But after the winter storms passed, the railroad completed the connection to Seattle. The Northern Pacific's motivation was obvious. When the United States Congress chartered the Union Pacific Railroad in 1862, it granted the company 10 square miles of land for every mile of track it laid. In 1864 that law was amended, raising the land grant to 20 square miles for each mile of track. On the same day, Congress chartered the Northern Pacific Railroad and also granted it 20 square miles of land for each mile of completed track. By extending its line to Seattle, the Northern Pacific hoped to gain ownership of hundreds of thousands of acres of land located "chiefly in King County" (Prosch, 310), land it could later sell.

Maximum Inconvenience, Minimum Amenity

On June 17, 1884, at 2:45 p.m. the first train steamed into Seattle from Tacoma. The train was greeted in Seattle by a 21-gun salute made with a canon left over from the 1856 Indian War.

This was good, but the railroad, due to its meager construction budget, had a number of faults. The tracks lacked ballast, making the train ride a bumpy one. The line did not extend to the Seattle docks. No sidetracks were built to hold railcars so they could be loaded and unloaded. There was no way to turn a steam engine around: Every train arriving in Seattle had to return with the steam engine backing up all the way to Tacoma. And once in Tacoma, all passengers and freight had to transfer to the Northern Pacific transcontinental train.

Two and one half weeks after the first train reached Seattle, the Northern Pacific started running the three-hour, 25-mile trip from Tacoma. Five days later, on July 10, 1884, the first timetable was issued. The schedule was devised to cause maximum inconvenience for Seattle travelers. Passengers traveling to Seattle on the transcontinental Northern Pacific line had to stay overnight in Tacoma. Travelers arrived in Tacoma after midnight and had to stay overnight and nearly all of the following day before the Northern Pacific departed Tacoma at 10:15 p.m.

Travelers leaving Seattle for the transcontinental trip had the same layover. The train remained in Seattle for about 12 hours, left Seattle at 1:50 p.m. and backed up to Tacoma. Passengers were then obliged to stay overnight in Tacoma while waiting for the transcontinental train to depart.

From Poor Service to No Service

Seattle howled about the poor service and the Northern Pacific responded on August 22, 1884, by terminating its train service to King County. For the next 14 months the Northern Pacific refused to operate trains over the line. The Seattle/Tacoma line became known as the "Orphan Road," a railroad line unwanted and unused.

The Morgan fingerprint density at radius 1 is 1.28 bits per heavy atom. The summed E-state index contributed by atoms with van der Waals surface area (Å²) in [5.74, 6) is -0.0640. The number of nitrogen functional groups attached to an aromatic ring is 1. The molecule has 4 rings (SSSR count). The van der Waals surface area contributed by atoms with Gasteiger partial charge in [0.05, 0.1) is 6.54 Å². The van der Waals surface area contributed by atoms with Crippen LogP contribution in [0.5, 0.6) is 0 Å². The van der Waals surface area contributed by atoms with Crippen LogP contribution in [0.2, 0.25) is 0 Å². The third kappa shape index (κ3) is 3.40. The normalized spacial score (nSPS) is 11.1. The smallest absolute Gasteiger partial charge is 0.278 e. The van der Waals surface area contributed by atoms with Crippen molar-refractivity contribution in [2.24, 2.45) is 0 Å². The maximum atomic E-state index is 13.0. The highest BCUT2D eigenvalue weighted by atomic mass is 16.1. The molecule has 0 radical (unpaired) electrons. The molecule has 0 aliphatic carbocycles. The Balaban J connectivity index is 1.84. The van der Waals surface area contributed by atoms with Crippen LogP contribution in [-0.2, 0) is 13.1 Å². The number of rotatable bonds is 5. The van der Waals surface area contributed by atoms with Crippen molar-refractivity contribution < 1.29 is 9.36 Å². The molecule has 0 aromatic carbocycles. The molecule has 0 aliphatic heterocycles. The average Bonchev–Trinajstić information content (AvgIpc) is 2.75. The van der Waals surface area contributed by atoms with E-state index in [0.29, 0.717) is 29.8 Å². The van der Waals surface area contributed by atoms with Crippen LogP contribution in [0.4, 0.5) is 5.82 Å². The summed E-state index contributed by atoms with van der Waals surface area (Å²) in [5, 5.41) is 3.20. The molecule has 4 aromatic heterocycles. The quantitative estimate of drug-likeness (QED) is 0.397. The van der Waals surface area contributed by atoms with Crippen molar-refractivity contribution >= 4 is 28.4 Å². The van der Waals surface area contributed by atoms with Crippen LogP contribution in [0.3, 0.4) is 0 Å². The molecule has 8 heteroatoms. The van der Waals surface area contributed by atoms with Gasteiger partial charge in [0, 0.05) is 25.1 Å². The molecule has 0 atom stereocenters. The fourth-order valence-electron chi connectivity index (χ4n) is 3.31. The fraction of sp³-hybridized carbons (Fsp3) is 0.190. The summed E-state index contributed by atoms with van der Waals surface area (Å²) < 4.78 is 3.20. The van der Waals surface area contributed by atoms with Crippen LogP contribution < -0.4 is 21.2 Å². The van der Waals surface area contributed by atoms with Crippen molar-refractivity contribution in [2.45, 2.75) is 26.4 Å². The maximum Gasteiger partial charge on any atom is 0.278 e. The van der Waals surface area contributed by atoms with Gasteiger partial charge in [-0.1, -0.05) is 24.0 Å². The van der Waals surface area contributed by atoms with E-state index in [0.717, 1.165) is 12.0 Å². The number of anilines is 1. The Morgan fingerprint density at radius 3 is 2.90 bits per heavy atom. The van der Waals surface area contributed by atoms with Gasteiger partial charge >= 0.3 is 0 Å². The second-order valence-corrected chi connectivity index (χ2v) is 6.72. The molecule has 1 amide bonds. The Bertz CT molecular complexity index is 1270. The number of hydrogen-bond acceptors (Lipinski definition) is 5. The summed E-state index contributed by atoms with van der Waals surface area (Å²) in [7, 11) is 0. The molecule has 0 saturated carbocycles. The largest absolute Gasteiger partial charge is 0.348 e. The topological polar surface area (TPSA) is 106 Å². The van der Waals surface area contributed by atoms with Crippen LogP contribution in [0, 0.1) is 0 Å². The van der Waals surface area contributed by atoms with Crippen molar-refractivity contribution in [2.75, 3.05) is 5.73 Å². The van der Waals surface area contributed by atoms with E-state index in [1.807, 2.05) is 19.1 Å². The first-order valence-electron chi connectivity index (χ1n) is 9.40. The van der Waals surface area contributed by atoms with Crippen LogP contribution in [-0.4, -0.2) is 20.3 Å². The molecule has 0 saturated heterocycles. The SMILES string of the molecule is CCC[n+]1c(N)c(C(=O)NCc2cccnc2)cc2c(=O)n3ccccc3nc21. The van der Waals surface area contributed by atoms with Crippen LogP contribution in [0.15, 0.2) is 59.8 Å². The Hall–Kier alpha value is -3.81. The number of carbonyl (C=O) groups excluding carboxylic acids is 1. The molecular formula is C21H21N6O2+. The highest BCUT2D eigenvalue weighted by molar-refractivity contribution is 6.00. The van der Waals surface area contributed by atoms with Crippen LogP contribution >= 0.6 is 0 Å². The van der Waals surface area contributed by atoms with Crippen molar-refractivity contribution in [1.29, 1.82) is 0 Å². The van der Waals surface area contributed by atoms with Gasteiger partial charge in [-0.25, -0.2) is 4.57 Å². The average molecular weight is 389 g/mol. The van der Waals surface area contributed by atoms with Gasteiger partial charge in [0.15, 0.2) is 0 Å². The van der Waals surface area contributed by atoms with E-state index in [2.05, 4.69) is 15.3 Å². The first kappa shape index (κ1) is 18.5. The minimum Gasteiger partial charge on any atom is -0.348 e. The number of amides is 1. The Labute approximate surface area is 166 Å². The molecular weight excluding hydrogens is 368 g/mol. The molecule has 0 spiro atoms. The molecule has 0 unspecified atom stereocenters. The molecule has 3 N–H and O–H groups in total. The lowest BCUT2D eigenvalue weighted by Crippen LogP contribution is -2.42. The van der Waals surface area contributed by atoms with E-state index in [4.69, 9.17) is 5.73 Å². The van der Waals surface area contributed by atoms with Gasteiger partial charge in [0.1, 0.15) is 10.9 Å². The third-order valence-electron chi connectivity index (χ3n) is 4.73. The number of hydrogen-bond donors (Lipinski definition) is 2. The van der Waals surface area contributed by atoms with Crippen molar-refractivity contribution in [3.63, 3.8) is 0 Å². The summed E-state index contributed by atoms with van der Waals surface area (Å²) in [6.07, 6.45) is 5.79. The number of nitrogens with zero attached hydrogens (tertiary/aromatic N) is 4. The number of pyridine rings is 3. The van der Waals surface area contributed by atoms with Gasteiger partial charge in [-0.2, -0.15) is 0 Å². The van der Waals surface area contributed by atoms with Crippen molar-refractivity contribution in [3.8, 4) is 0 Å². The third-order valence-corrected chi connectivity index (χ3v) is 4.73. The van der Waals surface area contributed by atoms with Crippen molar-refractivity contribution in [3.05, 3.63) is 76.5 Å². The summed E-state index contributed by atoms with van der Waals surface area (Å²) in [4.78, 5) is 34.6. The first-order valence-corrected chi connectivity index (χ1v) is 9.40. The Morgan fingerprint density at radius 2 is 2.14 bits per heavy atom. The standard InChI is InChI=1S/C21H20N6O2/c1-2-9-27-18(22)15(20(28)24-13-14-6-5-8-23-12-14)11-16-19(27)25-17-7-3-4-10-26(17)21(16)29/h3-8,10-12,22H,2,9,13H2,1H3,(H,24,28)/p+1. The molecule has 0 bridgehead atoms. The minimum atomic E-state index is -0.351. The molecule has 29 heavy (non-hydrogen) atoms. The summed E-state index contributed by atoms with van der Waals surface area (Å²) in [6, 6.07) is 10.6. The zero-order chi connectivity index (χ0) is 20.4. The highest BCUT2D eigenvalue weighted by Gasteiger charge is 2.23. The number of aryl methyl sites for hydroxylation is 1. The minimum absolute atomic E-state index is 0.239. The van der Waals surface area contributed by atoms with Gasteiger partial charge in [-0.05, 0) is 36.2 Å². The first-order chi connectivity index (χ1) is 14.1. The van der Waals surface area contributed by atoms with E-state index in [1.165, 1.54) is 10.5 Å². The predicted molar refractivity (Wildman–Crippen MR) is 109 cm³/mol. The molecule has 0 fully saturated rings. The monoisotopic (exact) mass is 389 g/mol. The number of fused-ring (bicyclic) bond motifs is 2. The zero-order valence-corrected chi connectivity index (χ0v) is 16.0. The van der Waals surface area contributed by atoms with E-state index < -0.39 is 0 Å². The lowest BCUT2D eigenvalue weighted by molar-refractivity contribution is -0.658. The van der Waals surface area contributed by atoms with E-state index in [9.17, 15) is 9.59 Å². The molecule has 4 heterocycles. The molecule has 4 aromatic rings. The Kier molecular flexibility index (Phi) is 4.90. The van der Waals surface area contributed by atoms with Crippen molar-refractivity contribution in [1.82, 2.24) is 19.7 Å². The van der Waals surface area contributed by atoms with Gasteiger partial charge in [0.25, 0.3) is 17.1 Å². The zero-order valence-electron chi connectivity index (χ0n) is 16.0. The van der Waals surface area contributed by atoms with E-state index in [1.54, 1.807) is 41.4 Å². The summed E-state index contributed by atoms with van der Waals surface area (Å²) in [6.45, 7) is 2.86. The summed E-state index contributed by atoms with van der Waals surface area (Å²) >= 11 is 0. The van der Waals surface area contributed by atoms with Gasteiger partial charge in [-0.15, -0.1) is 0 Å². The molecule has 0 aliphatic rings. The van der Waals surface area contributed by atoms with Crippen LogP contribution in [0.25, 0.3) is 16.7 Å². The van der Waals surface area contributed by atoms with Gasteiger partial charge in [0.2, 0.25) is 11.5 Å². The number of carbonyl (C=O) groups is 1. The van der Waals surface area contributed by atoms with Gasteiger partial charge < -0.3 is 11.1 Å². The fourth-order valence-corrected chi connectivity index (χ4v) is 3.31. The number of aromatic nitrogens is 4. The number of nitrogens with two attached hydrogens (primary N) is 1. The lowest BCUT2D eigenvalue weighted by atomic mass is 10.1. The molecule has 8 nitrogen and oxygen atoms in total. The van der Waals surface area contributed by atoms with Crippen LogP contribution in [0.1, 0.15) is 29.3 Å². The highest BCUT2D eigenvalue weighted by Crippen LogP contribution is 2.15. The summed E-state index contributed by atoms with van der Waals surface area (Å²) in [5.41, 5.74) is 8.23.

The only leverage that Seattle and King County farmers had was the 1864 Land Grant Act. On September 26, 1885, King County businessmen and farmers held a mass meeting at Titusville (Kent). The citizens demanded that the railroad service restart over the line or they would lobby the U.S. Congress to revoke the Northern Pacific land grant to King County land. The Northern Pacific, realizing that sentiment in Congress favored Seattle, relented.

Exactly one month after the Titusville meeting, train service restarted with two trains a day leaving Seattle: a 2:25 a.m. departure that connected to the transcontinental train and a 3:10 p.m. departure for Stuck Junction (Auburn). The Northern Pacific also constructed a turntable so that the steam engine could be turned around and could steam to Tacoma forwards instead of backwards. Train fare was $1.00 to any destination along the line. But service remained poor and would deteriorate. By mid-March 1886, the Northern Pacific changed the Seattle departure time to a 6:40 a.m. The Seattle train arrived in Tacoma two hours after the Portland and eastbound train left, causing a 15- to 22-hour layover. In September 1886, while the line’s only passenger coach was undergoing repairs, the Northern Pacific provided a pathetic boxcar with a few benches for Seattle passengers.

Tribulations Terminated

By mid-1887, at the end of the 1883 depression, the railroad line was not an orphan anymore. The Northern Pacific came to the realization that Tacoma could not supplant Seattle as the dominant city in Puget Sound, no matter what the railroad company did. James McNaught, a Northern Pacific agent based in Seattle, stated "It is a fact that one car of freight is brought to stay at Tacoma, where ten cars go to Seattle." Besides, competitors were snaking railroads to Seattle: from the North the Canadian Pacific transcontinental railroad; from the East the Great Northern railroad; and from Seattle to the East the Seattle, Lake Shore, & Eastern. Improvements were made to the Tacoma/Seattle tracks and, in the words of a Northern Pacific spokesperson, a "reasonable connection" was established.

Fourteen years after the Northern Pacific announced Tacoma (instead of Seattle) as its Puget Sound terminus, Seattle became the end of the Northern Pacific line.


Kurt E. Armbruster, Orphan Road: The Railroad Comes to Seattle, 1853-1911 (Pullman, WA: Washington State University Press, 1999); Thomas W. Prosch, "A Chronological History of Seattle From 1850 to 1897," typescript dated 1900-1901, Northwest Collection, University of Washington Library, Seattle, 306, 310.
Note: This essay was slightly modified on October 19, 2015, and on April 28, 2019.